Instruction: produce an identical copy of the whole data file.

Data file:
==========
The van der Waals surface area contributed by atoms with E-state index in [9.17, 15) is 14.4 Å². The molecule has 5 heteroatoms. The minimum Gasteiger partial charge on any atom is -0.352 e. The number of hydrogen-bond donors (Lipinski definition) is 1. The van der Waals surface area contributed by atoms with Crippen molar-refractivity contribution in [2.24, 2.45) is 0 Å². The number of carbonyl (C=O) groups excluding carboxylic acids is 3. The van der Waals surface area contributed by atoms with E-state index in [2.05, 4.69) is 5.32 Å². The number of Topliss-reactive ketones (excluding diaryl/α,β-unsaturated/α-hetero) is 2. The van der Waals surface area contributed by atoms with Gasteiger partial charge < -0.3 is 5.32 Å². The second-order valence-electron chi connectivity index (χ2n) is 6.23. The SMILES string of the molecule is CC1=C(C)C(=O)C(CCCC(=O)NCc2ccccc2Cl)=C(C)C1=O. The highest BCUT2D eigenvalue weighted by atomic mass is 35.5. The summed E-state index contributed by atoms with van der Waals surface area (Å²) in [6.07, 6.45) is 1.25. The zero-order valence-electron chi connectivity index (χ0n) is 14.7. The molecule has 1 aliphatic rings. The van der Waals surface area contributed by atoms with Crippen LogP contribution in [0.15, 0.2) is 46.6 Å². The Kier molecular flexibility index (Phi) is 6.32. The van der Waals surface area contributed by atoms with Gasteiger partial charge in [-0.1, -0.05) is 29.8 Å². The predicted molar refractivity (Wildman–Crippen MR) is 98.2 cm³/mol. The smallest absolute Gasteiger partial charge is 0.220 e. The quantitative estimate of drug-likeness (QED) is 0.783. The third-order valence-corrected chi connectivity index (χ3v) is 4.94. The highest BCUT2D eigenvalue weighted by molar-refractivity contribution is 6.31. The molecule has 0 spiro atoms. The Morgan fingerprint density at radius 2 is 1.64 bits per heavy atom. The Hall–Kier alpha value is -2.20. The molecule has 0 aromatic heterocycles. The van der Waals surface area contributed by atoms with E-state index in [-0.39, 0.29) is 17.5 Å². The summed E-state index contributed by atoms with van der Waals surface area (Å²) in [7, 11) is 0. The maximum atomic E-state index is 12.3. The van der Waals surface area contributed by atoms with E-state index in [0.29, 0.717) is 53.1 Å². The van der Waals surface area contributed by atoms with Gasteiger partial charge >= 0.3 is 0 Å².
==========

The van der Waals surface area contributed by atoms with E-state index in [9.17, 15) is 14.4 Å². The molecule has 5 heteroatoms. The minimum Gasteiger partial charge on any atom is -0.352 e. The number of hydrogen-bond donors (Lipinski definition) is 1. The van der Waals surface area contributed by atoms with Crippen molar-refractivity contribution in [2.24, 2.45) is 0 Å². The number of carbonyl (C=O) groups excluding carboxylic acids is 3. The van der Waals surface area contributed by atoms with E-state index in [2.05, 4.69) is 5.32 Å². The number of Topliss-reactive ketones (excluding diaryl/α,β-unsaturated/α-hetero) is 2. The van der Waals surface area contributed by atoms with Gasteiger partial charge < -0.3 is 5.32 Å². The second-order valence-electron chi connectivity index (χ2n) is 6.23. The SMILES string of the molecule is CC1=C(C)C(=O)C(CCCC(=O)NCc2ccccc2Cl)=C(C)C1=O. The highest BCUT2D eigenvalue weighted by atomic mass is 35.5. The summed E-state index contributed by atoms with van der Waals surface area (Å²) in [6.07, 6.45) is 1.25. The zero-order valence-electron chi connectivity index (χ0n) is 14.7. The molecule has 1 aliphatic rings. The van der Waals surface area contributed by atoms with Crippen LogP contribution in [0.15, 0.2) is 46.6 Å². The Kier molecular flexibility index (Phi) is 6.32. The van der Waals surface area contributed by atoms with Gasteiger partial charge in [-0.1, -0.05) is 29.8 Å². The predicted molar refractivity (Wildman–Crippen MR) is 98.2 cm³/mol. The smallest absolute Gasteiger partial charge is 0.220 e. The quantitative estimate of drug-likeness (QED) is 0.783. The third-order valence-corrected chi connectivity index (χ3v) is 4.94. The highest BCUT2D eigenvalue weighted by molar-refractivity contribution is 6.31. The molecule has 0 spiro atoms. The Morgan fingerprint density at radius 2 is 1.64 bits per heavy atom. The Hall–Kier alpha value is -2.20. The molecule has 0 aromatic heterocycles. The van der Waals surface area contributed by atoms with E-state index in [-0.39, 0.29) is 17.5 Å². The summed E-state index contributed by atoms with van der Waals surface area (Å²) in [7, 11) is 0. The maximum atomic E-state index is 12.3. The van der Waals surface area contributed by atoms with E-state index in [0.29, 0.717) is 53.1 Å². The van der Waals surface area contributed by atoms with Gasteiger partial charge >= 0.3 is 0 Å².